Tap to use a hands-free interface?
One of the most important and useful features of a voice interface is that it is hands-free. That's the beauty of it. You can use a voice interface while your hands are engaged in another activity, like driving (“play NPR” ), cooking (“set timer for eight minutes” ), typing (“give me a synonym for 'a lot'“ ), holding a baby (“dim the lights” ), carrying groceries (“open the door” ), and the list goes on. The idea is that you can use your voice instead of your hands. Therefore, it's quite bewildering that many voice-enabled devices require a manual trigger, like tapping or swiping, before they start listening to your voice.
The reason for this is not a mystery. Listening is an active state that requires processing. Thus, it uses battery power, which is a limited resource in portable devices. So, portable devices have some justification for using a manual trigger. But, imagine having a friend or a co-worker whom you need to poke every time you want to say something to, because they go to sleep in between activities. That wouldn't fly, would it? The same goes for a voice-activated device. Tapping it really doesn't make sense. The way to get the best of both worlds — portability and hands-free invocation — is to make more efficient use of the available resources. The processing behind the scenes must be extremely efficient to serve the exact purpose that it's meant for: always-listening.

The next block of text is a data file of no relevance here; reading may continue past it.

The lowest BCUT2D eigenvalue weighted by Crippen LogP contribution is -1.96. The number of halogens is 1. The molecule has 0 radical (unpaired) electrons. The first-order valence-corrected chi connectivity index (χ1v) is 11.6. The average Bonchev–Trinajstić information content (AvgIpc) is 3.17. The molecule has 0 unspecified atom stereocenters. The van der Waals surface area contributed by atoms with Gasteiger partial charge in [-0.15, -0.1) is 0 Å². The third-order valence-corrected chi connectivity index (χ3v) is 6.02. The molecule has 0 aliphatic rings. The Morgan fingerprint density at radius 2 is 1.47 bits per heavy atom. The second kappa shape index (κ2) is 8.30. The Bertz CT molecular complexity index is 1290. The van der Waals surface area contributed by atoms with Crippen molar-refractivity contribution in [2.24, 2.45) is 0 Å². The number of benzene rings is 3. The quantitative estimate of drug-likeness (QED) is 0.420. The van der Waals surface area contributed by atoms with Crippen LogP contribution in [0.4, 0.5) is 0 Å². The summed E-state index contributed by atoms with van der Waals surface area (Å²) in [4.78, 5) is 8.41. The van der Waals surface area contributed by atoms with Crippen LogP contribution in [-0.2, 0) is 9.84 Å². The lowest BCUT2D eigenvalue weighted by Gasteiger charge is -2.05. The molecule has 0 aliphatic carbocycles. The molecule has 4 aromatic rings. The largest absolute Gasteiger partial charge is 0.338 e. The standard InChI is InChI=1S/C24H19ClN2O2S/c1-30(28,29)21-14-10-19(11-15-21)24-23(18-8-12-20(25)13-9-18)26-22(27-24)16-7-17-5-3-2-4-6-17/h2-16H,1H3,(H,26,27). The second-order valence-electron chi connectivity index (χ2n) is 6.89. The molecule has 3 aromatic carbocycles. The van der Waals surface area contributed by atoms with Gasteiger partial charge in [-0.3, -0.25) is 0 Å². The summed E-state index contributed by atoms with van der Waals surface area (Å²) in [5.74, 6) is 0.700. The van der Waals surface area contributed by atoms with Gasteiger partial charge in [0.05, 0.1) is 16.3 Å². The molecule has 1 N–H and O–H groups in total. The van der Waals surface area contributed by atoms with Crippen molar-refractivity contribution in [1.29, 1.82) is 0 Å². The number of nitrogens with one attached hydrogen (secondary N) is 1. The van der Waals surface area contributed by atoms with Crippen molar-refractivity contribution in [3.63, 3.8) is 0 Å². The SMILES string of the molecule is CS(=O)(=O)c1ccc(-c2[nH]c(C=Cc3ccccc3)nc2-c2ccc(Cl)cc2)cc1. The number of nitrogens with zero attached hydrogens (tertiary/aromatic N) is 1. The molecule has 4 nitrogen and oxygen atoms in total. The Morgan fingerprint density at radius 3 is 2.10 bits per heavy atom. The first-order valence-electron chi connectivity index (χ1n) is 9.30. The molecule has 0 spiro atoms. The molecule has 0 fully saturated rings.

There are several devices that are already always-on, so it's just a matter of time until the ones with power-guzzling processors are redesigned to be low-power and always-on. Evidence of this point is the recent announcement that the Amazon Echo Tap can now be used hands-free. Amazon is delivering this feature as an over-the-air software update. This also highlights how important it is to have a flexible, updateable solution in this rapidly changing dynamic market (they obviously did not have this update planned when they named the product).
Always-listening is an extremely handy (and hands-free)
feature for voice interfaces (Source: CEVA)
On the downside, following this update, battery life in always-on standby mode has been reduced to only eight hours. In my next post, I'll review technology that could potentially increase the standby time from eight hours to three months! If the suspense is too much to take, you can check out this link for a sneak preview, and for additional interesting discussions about always-on technology, you can join the Always-on Technology group on LinkedIn.
Can machines interact with humans in a completely natural manner?
There are a lot of useful voice interfaces out there, but there are still many challenges ahead to make superb, seamless voice interfaces. Many science fiction tales have given us a glimpse of a world where machines are highly intelligent and can interact with humans in a completely natural manner. In my next post, I would like to look at some of the future technologies that will bring us closer to that vision.
Eran Belaish is Product Marketing Manager of CEVA’s audio and voice product line, cooking up exquisite solutions ranging from voice triggering and mobile voice to wireless audio and high-definition home audio. While not occupied with the fascinating world of immersive sound, Eran likes to freedive into the mesmerizing silence of the underwater world.